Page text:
Outside the hut, Link walked to a nearby stream and refilled the waterskin. He took one last look around to make sure there was nothing else of use that they needed to take, then Zelda transformed and he put the folded blankets across her back and hopped on. He held their food bag in front of him—not wanting to tie it across his back and possibly encumber his sword and shield.

"Let's go," he said.

Zelda walked a little ways, then, once she was limbered up, she broke into a run. It felt like forever since she had been on a run. The wind blew cold against her face, but it smelled fresh and clean. The sound of her hoofbeats on the firm plain was all that could be heard. Overhead, the sky was still sullen and overcast—as it had been every day since they had arrived.

It felt like she and Link were alone in the world.

She ran for as long as she could, then she walked for a while. She alternated between running and walking until Link patted her on the shoulder. "Why don't we stop for lunch?" he asked.

She nodded her head in agreement and stopped next to a small stream. It looked like it flowed directly from the mountain. Link had said the day before that he really wasn't worried about water, since all the snow on the mountains had to go somewhere. Zelda was glad he was confident of that; since being lost at sea, she felt a bit paranoid about not having enough food or water.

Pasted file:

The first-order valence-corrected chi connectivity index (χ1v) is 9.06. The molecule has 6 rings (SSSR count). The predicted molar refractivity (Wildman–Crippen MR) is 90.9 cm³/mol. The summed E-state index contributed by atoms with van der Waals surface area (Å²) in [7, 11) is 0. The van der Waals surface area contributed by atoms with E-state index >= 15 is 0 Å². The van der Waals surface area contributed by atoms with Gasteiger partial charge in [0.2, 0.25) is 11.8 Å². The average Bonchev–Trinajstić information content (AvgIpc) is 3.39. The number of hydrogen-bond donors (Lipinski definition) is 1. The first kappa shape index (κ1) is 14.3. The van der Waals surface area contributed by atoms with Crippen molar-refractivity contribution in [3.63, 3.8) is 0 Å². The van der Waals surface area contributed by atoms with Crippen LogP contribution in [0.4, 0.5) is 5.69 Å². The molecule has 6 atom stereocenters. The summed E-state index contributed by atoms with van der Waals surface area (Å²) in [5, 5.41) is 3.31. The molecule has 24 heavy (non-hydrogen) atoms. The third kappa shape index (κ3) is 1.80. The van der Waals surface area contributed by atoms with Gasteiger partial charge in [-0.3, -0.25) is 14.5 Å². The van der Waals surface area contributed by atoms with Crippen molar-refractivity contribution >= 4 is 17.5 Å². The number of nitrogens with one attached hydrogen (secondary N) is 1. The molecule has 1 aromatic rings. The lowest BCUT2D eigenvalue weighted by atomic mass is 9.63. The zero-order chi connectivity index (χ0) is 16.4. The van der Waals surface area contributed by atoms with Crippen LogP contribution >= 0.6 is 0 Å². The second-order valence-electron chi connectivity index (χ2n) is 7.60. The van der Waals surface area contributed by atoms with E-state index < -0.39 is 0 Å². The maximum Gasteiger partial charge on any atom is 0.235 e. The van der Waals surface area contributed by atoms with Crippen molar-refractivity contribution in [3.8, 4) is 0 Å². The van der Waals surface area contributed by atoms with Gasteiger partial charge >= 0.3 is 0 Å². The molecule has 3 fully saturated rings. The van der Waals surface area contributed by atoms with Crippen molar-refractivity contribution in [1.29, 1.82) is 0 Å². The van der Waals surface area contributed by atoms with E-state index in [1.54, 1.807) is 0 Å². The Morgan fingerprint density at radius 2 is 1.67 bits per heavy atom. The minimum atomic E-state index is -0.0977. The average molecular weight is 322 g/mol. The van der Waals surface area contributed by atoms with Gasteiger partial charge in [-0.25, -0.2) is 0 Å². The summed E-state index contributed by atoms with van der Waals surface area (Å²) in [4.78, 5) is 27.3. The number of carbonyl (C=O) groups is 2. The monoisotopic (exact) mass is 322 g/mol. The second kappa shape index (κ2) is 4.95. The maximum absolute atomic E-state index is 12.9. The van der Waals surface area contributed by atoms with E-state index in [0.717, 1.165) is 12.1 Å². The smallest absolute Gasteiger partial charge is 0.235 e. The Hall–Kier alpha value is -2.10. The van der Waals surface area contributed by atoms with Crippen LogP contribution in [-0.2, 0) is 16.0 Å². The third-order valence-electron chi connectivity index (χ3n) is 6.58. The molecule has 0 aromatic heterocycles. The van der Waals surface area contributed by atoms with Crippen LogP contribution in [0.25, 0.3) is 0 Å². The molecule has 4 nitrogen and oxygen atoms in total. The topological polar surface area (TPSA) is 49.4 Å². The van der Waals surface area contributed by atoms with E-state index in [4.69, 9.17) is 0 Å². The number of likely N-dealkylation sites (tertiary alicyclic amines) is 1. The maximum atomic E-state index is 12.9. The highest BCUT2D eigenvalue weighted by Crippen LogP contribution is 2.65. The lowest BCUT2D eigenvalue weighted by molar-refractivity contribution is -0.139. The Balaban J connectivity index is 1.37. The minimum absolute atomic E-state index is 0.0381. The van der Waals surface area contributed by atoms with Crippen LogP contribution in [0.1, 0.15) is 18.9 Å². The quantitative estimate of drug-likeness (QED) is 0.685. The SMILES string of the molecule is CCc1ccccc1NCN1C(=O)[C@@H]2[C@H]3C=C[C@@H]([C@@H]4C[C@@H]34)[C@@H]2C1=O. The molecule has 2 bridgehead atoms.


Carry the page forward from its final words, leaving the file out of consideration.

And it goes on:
They sat down in the grass and each of them gnawed at a smoked fish filet. They drank water directly from the stream using the cup that Link had gotten from his father. The water was icy cold.

"This place scares me," Zelda said, looking around as Link repacked their bag.

"Why is that?" he asked.

"It's too… empty. I haven't seen anything alive since we started—no birds, no little animals—not even any bugs on the ground."

Link looked around with a frown. "You're right. I had thought it looked barren, but it hadn't occurred to me that there aren't even any birds."

"It's not natural."

He sighed. "Well, there's nothing we can do about it, except try to hurry to Pallis." He smiled a little, picking up the bag. "At the very least, look at the bright side: no animals means no wolves."

Zelda supposed he was right, but she still couldn't shake the feeling that there was something sinister quietly lurking over the desolate plain.